Outgoing U.S. Partner Chief Margo Day said her new assignment to head up Microsoft's western region is no demotion and will only benefit partners.
In an interview Monday, Day, who has served as vice president of Microsoft's US Partner Group for five years, said the change – announced late Friday – will focus her efforts more narrowly on the Small and Midmarket and Partner Group and customers in the Western region.
"I've been very interested.. itching … to get out with customers for the last year," Day said. "I've been focused on the partner channel and I wanted to take that knowledge and get out with customers more and work with partners and customers to drive adoption."
A fierce advocate for the channel, shesaid the executive change does not signify any plans to change resources or investments in the channel.
Day said her reassignment has "been in the works for a year" but the reorganization was initiated and finalized by Michael Park, a former Siebel and SAP sales and marketing executive who was named Microsoft's corporate vice president of U.S. Small and Midmarket Solutions and Partners last October.
Microsoft's SMS&P organization accounts for $4 billion in revenues annually.
Although Day will have direct responsibility for only about one third of the number of partners she oversees today, serving as head of the Western region – and 100 Microsoft employees -- gives her Profit and Loss (P&L) responsibility for "hundreds of thousands if not millions" of customers and the opportunity to drive revenues more directly through partners – rather than create programs to support partners, she said.
The Western region generates roughly $1 billion in SMS&P revenues for Microsoft and supports between 1.7 and 2 million customers, she said
"It's a great move overall for the partners," said Day, dismissing any notion that Microsoft is sidelining its US partner chief or its partner investments in fiscal year 2007. "This is not a negative at all, it's only positive … it's a lateral move for me, agreed, but that's part of the career planning model at Microsoft."
Robert Deshaies, a 12 year Microsoft veteran who is currently regional vice president of east region SMS&P organization, will take the reins of the US Partner Group and will oversee programs for both enterprise and SMB partners.
The U.S. Partner chief and executives in charge of the three U.S. regions -- including Day -- will all report to SMS&P Chief Park.
Day said the final budgets for Microsoft's global partner organization and U.S. SMS&P are not yet finalized and would not say whether or not there will be increases or cuts in partner investments.
However, she insisted that the reorganization is designed to create "breakthroughs" and "innovations" in driving partner-led sales in the SMS&P organization as the company prepares its next major round of product launches including Windows Vista and Office 2007.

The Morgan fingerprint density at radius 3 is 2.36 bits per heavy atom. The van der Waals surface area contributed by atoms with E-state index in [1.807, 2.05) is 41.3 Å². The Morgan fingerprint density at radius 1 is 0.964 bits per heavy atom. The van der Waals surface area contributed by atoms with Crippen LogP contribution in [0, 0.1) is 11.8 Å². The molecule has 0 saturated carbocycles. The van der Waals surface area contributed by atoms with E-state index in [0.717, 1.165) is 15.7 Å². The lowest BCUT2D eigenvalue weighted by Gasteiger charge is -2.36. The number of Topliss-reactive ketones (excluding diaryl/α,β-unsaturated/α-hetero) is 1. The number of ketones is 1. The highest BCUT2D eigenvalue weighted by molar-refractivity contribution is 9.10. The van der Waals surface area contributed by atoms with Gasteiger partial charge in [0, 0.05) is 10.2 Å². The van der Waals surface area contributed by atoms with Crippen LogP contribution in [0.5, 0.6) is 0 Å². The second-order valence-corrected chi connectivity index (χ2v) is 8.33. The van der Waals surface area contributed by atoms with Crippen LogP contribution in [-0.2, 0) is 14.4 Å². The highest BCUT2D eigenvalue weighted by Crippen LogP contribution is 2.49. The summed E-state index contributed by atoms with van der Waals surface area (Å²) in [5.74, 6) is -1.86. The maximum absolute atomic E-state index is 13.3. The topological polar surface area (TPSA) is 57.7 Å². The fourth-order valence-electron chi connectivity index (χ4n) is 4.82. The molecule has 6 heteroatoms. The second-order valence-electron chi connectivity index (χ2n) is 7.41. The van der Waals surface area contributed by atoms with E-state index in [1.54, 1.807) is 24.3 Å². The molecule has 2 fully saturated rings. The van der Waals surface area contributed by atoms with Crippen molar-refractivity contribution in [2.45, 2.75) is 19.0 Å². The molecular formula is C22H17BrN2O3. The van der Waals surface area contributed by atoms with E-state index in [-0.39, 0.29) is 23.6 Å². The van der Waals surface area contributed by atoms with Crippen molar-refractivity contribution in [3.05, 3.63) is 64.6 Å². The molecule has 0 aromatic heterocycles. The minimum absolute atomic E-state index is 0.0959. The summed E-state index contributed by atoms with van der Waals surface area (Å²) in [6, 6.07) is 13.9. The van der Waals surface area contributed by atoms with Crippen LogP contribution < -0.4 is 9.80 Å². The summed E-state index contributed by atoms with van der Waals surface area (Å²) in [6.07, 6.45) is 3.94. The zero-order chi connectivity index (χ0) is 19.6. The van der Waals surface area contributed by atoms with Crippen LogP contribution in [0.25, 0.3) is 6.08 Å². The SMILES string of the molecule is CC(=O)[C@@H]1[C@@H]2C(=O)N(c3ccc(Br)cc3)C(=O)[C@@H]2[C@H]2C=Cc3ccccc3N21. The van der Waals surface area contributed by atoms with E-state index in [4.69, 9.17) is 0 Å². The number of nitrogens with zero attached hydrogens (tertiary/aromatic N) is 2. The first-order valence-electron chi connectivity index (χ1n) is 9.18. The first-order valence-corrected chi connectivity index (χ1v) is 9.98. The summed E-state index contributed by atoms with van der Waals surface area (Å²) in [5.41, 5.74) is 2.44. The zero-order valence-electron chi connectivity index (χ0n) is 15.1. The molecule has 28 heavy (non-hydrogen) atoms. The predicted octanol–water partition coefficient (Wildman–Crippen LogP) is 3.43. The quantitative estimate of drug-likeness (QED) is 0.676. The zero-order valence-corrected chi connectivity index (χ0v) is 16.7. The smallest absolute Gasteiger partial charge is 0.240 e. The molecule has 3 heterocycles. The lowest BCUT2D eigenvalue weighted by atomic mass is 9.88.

Notably, Day's channel expertise will be applied in the field and Deshaies' field experience can be best utilized by the company channel organization. Partners complain that corporate and field often work in a vacuum and need to coordinate and cooperate more closely for optimum results.
"We're doing it because [Deshaies] can bring his field knowledge to headquarters and I bring headquarters experience to the field, " Day said. "Our collaboration becomes far richer than it is today."
Still, several partners contacted by CRN were shocked and saddened by Day's move out of the partner organization, and questioned the sudden announcement late last week. They seemed open to the possibility that it may benefit the channel.
"It's quite an interesting development," said Ted Dinsmore, president of Conchango. "It could signal change from enterprise to the SMS&P … and around making the U.S. a subsidiary instead of the center of the universe within the culture. It is interesting that Robert comes from SMS&P and Margo is going to SMS&P."
"It's sad. I always enjoyed Margo," said Todd Swank, vice president of marketing for Nor-tech, of Burnsville, Minn. "She made me feel like she really understood the challenges of being in the channel."
Day said the changes are designed to drive revenues for Microsoft and its partners in the SMS&P market – and should not be taken as an ominous sign for partners.
"Our commitment to partner from budget and people and sources is unwavering," Day said. "No one should question our commitment in the marketplace. We haven’t handed down out budgets yet but no one should question our commitment to the channel. "
One partner familiar with the channel reorganization said it's not bad news for Day.
"They wanted Margo to get more field experience. She's being groomed for bigger and better things," said one partner who declined to be named.